Comments from a visitor on July 08, 2010: (positive)"I picked blackberries on July 6, 2010 for the first time ever - they are the most amazing blackberries! I had to look for the really ripe ones but there were plenty to be found. It took me about an hour to fill the field bucket- you pay by the bucket full not by weight and they allow you to heap it as high as you can for $16.00. There were a ton of yet to ripe berries so I will be going back again for sure. It seemed to me that the berries have not been affected by the drought because they have a nice watering system. The berries were incredibly JUCY. Nice perks are: you can drive right up to the field, they have clean, real (not porta-pot)bathrooms, and they sell other farm fresh produce as well. "
    Comments from a visitor on July 07, 2010: (positive) - "I have been Scott's twice recently and have to say I disagree with the other two recent posters. First was during the strawberry festival, it was too hot to stay long, but we did pick a 5qt bucket full, very easily. Most recently we picked blackberries and raspberries on 6/27/10. I will agree that there were not many raspberries, but there were LOTS of blackberries. We picked three 5 qt buckets full. I don't know if the previous posters misunderstood where to turn, as the fields can be confusing, but there were 5 rows of completely ripe blackberries and about 10 rows that had some ripe and some not. "
    Comments from a visitor on June 26, 2010: (negative) - "I noted that a upset visitor posted a response in June 2010. I am not normally one to post such derogatory remarks but I am sorry to say that the previous poster is fairly correct. We were told there was blackberries, raspberries, and blueberries. When we went out, we were told to go to a particular field. We arrived and found about 5 blueberry bushes and was able to pick about 1/2 cup of ripe blueberries. We did not see any blackberries. We did see about 35 raspberry bushes. While there were a lot of raspberries on the available bushes, 95% were not ripe. When we checked out, we were told that the berries should be ready in about 2 weeks. It is posted as being ready and we too were told on the phone about the readiness of the berries. It was a huge disappointment since we too drove about 40 minutes to get there. I would not recommend visiting this farm. "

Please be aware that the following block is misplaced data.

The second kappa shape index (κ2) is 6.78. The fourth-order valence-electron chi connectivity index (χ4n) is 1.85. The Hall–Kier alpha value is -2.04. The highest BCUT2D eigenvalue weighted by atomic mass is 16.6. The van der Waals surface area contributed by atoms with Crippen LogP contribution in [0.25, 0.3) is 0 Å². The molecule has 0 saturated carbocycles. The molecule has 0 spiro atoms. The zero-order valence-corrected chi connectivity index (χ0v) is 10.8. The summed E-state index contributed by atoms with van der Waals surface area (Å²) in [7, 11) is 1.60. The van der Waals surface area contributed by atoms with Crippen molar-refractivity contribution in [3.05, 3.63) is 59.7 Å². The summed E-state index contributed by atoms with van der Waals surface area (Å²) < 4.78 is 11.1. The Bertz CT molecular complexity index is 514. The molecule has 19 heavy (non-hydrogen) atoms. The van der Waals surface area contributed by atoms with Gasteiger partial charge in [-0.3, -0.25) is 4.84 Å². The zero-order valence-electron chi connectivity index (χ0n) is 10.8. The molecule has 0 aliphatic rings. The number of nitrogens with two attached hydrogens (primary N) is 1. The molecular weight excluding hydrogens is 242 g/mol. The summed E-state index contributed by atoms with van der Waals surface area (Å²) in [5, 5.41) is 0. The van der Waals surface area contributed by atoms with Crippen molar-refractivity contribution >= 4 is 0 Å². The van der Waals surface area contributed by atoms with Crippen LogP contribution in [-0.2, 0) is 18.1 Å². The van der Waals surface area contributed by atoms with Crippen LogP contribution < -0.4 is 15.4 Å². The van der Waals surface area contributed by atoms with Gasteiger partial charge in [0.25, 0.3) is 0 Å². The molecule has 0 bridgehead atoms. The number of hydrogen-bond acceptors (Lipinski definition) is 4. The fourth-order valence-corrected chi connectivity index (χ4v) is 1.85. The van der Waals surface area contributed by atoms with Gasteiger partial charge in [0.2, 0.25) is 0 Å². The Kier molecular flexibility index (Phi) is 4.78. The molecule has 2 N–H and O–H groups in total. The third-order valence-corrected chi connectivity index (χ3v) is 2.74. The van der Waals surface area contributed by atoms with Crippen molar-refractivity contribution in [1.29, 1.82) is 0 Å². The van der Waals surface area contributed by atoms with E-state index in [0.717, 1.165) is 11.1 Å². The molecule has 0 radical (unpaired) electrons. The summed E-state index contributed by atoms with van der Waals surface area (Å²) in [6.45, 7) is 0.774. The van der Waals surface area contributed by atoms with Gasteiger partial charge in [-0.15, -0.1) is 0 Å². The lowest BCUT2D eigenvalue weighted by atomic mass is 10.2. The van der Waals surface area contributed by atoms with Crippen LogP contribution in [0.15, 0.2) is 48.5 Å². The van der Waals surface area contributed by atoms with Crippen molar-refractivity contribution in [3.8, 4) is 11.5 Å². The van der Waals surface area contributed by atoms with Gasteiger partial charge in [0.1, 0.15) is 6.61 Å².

Comments from a visitor on June 19, 2010: (negative) - "WOW what a disappointment. I called before had for directions , . From my Home it was 45 miles, Asked about the different kinds of berry that "were in season NOW" I quoted, She explained a " bunch of blueberry bushes. raspberry and black berry would be here soon... Lies ,lies lies. I got there only 12 blueberry bushes ( which is what I was going for) and NOT ONE BERRY ON THE BUSH. So I picked not a berry and stopped by to ask why she lied to me on the phone and to my face before I went out to the fields. She said You must have misunderstood me. B*** S***. Then she offered to sell me her pre-picked berries at 3.99, a pint well I I explained I do not plan to buy her pre-picked week old berries after spending 1.5 hours driveng and 1/2 a tank of gas to a horrible lady. oh yes I did " A HORIBBILE LADY" Another visitor writes in 2009: (positive) - "Pick your own price for 2009 is $1.80 quart or $9.00 for the 5 quart field bucket. They also have a Scott Strawberry Farm Festival - (the last weekend in May) 10 am to dusk Saturday, Noon-Dusk Sunday - Crafts & food, door prizes, pony & carriage rides, bungee jump, moonwalk, homemade ice cream, homemade strawberry & blackberry pie, flatfoot contests and the BEST strawberries around. U-Pick or buy ready-picked."

Halifax County

  • Giant Oaks Farm and Orchard, Bed & Breakfast - Uses natural growing practices, apples, apricots, blackberries, blueberries, cherries, muscadine grapes, pears, raspberries (Autumn, red), raspberries (Autumn, black), strawberries, walnuts, Turkeys (organic, not-hormone-fed), Honey from hives on the farm, Fresh eggs, Cider mill (fresh apple cider made on the premises), gift shop, snacks and refreshment stand, restrooms, picnic area, petting zoo, farm animals, birthday parties, weddings and wedding parties, school tours
    3035 Neals Corner Road, Clover, VA 24534. Phone: 850-691-9661. Email: Click here for a map and directions. . Alternate Phone: 804-712-1738. . UPDATE for 2019, Their website is gone; Does anyone have current information, are they still offering pick your own or are even open? If so, please write me

Montgomery County

  • 3 Birds Berry Farm - Uses natural growing practices, blackberries, blueberries, raspberries (red), raspberries (yellow),
    1876 Brooksfield Rd, Blacksburg, VA 24060. Phone: 540-552-4195. Email: Open: See our website for current picking hours June - Sept or call the farm phone anytime for a recording. Directions: . Click here for a map and directions. Payment: Cash, Check.
    3 Birds Berry Farm Facebook page. . . Blueberries (early June-late August) Blackberries (late June-August) Raspberries (July-September). We use natural practices, but are not yet certified Organic. Our farm is just 7 minutes from downtown Blacksburg, Virgina! We are passionate about berries! New for season 2012: we are ADA compliant (with accessible porta potty, picking path & parking). We are also considered "transitional" (seeking organic certification). Our Prices: All berries $3/pint (or $20/gallon for volume picking discount). Price includes sales tax & pint containers. We provide picking buckets and take home pints/bags. Our apologies in advance: dogs NOT permitted on farm for health/safety reasons. See you in the fields!. The ONLY pyo crops offered are: blueberries, blackberries, raspberries. Our farm is just 7 minutes from downtown Blacksburg, Virginia and the ONLY U-Pick berry farm in Blacksburg! It ran as "Crow's Nest U-Pick Berries" for over 30 years.
  • Al's Blueberries - blackberries, blueberries,
    3960 Mt. Tabor Road, Blacksburg, VA 24060. Phone: . Email: Open: All week during season; 8am to Dusk. Directions: About 5 12 miles past Slusser Chapel Church on mt. tabor road. . Click here for a map and directions. Payment: Cash, only.

Patrick County

  • Windy Hill Orchards - Uses integrated pest management practices, apples, blackberries, blueberries, cherries, Muscadines, grapes, nectarines, peaches, raspberries (red), Cider mill (fresh apple cider made on the premises), restrooms, picnic area you may bring your own food, school tours, group reservations